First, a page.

kingdom, with your saints in light,
We beseech you to hear us, good Lord.
Jesus, Lamb of God:
Have mercy on him.
Jesus, bearer of our sins:
Have mercy on him.

Jesus, redeemer of the world:
Give him your peace.
 

Lord, have mercy.
Christ, have mercy.Lord, have mercy.
 
Officiant and People 
 
Our Father, who art in heaven,
    hallowed be thy Name,
    thy kingdom come,
    thy will be done,
        on earth as it is in heaven.
Give us this day our daily bread.
And forgive us our tresspasses,
    as we forgive those
        who trespass against us.
And lead us not into temptation,
    but deliver us from evil.
Our Father in heaven,
    hallowed be your Name,
    your kingdom come,
    your will be done,
        on earth as in heaven.
Give us today our daily bread.
Forgive us our sins
    as we forgive those
        who sin against us.
Save us from the time of trial,
    and deliver us from evil.

The Officiant says this Collect
 
Let us pray.

Deliver your servant, N., O Sovereign Lord Christ, from all
evil, and set him free from every bond; that he may rest with
all your saints in the eternal habitations; where with the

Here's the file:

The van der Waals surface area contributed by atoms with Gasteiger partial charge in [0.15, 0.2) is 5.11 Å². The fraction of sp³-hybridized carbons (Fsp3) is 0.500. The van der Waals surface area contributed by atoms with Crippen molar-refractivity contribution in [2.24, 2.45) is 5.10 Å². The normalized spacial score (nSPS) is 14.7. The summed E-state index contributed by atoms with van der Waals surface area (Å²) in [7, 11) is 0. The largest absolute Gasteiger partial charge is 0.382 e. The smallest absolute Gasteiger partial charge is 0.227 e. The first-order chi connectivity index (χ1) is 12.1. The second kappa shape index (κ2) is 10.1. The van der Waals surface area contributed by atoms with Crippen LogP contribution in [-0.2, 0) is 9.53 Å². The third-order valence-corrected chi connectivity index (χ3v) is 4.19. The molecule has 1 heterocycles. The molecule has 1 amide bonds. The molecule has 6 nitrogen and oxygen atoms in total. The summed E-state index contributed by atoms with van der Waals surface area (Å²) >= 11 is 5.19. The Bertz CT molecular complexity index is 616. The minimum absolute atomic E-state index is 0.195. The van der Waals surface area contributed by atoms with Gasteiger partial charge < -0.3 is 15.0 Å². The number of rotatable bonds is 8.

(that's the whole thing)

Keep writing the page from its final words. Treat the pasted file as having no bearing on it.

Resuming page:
Father and the Holy Spirit your live and reign, one God, for
ever and ever. Amen.


A Commendation at the Time of Death
Depart, O Christian soul, out of this world;
In the Name of God the Father Almighty who created you;
In the Name of Jesus Christ who redeemed you;
In the Name of the Holy Spirit who sanctifies you.
May your rest be this day in peace,
    and your dwelling place in the Paradise of God.


A Commendatory Prayer
Into your hands, O merciful Savior, we commend your
servant N. Acknowledge, we humbly beseech you, a sheep of
your own fold, a lamb of your own flock, a sinner of your
own redeeming. Receive him into the arms of your mercy,
into the blessed rest of everlasting peace, and into the
glorious company of the saints in light. Amen.

May his soul and the souls of all the departed, through the
mercy of God, rest in peace. Amen.